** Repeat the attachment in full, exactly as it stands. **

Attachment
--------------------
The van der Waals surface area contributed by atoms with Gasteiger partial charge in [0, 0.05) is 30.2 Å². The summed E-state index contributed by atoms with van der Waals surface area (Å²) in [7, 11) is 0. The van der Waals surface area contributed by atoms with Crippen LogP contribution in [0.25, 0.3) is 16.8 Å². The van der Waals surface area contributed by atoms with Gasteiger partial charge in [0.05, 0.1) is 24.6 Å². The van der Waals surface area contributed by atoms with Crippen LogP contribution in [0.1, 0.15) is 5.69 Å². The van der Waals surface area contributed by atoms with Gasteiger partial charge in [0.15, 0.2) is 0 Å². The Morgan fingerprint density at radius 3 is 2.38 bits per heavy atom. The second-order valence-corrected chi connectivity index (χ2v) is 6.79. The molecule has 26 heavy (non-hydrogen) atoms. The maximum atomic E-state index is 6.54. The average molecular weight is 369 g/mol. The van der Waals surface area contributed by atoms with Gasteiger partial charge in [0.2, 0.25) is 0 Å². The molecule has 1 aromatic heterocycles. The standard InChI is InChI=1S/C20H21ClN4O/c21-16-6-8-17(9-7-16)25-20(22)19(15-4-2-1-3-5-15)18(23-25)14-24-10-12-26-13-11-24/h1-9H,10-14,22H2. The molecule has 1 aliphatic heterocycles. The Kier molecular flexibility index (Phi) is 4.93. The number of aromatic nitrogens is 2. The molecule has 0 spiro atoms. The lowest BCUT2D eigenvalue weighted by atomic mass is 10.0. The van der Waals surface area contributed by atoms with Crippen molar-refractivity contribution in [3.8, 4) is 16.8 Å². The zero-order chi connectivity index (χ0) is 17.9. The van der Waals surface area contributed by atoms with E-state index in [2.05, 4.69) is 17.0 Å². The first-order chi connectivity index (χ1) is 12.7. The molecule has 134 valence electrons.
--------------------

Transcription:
The van der Waals surface area contributed by atoms with Gasteiger partial charge in [0, 0.05) is 30.2 Å². The summed E-state index contributed by atoms with van der Waals surface area (Å²) in [7, 11) is 0. The van der Waals surface area contributed by atoms with Crippen LogP contribution in [0.25, 0.3) is 16.8 Å². The van der Waals surface area contributed by atoms with Gasteiger partial charge in [0.05, 0.1) is 24.6 Å². The van der Waals surface area contributed by atoms with Crippen LogP contribution in [0.1, 0.15) is 5.69 Å². The van der Waals surface area contributed by atoms with Gasteiger partial charge in [0.15, 0.2) is 0 Å². The Morgan fingerprint density at radius 3 is 2.38 bits per heavy atom. The second-order valence-corrected chi connectivity index (χ2v) is 6.79. The molecule has 26 heavy (non-hydrogen) atoms. The maximum atomic E-state index is 6.54. The average molecular weight is 369 g/mol. The van der Waals surface area contributed by atoms with Gasteiger partial charge in [0.2, 0.25) is 0 Å². The molecule has 1 aromatic heterocycles. The standard InChI is InChI=1S/C20H21ClN4O/c21-16-6-8-17(9-7-16)25-20(22)19(15-4-2-1-3-5-15)18(23-25)14-24-10-12-26-13-11-24/h1-9H,10-14,22H2. The molecule has 1 aliphatic heterocycles. The Kier molecular flexibility index (Phi) is 4.93. The number of aromatic nitrogens is 2. The molecule has 0 spiro atoms. The lowest BCUT2D eigenvalue weighted by atomic mass is 10.0. The van der Waals surface area contributed by atoms with Crippen molar-refractivity contribution in [3.8, 4) is 16.8 Å². The zero-order chi connectivity index (χ0) is 17.9. The van der Waals surface area contributed by atoms with E-state index in [2.05, 4.69) is 17.0 Å². The first-order chi connectivity index (χ1) is 12.7. The molecule has 134 valence electrons.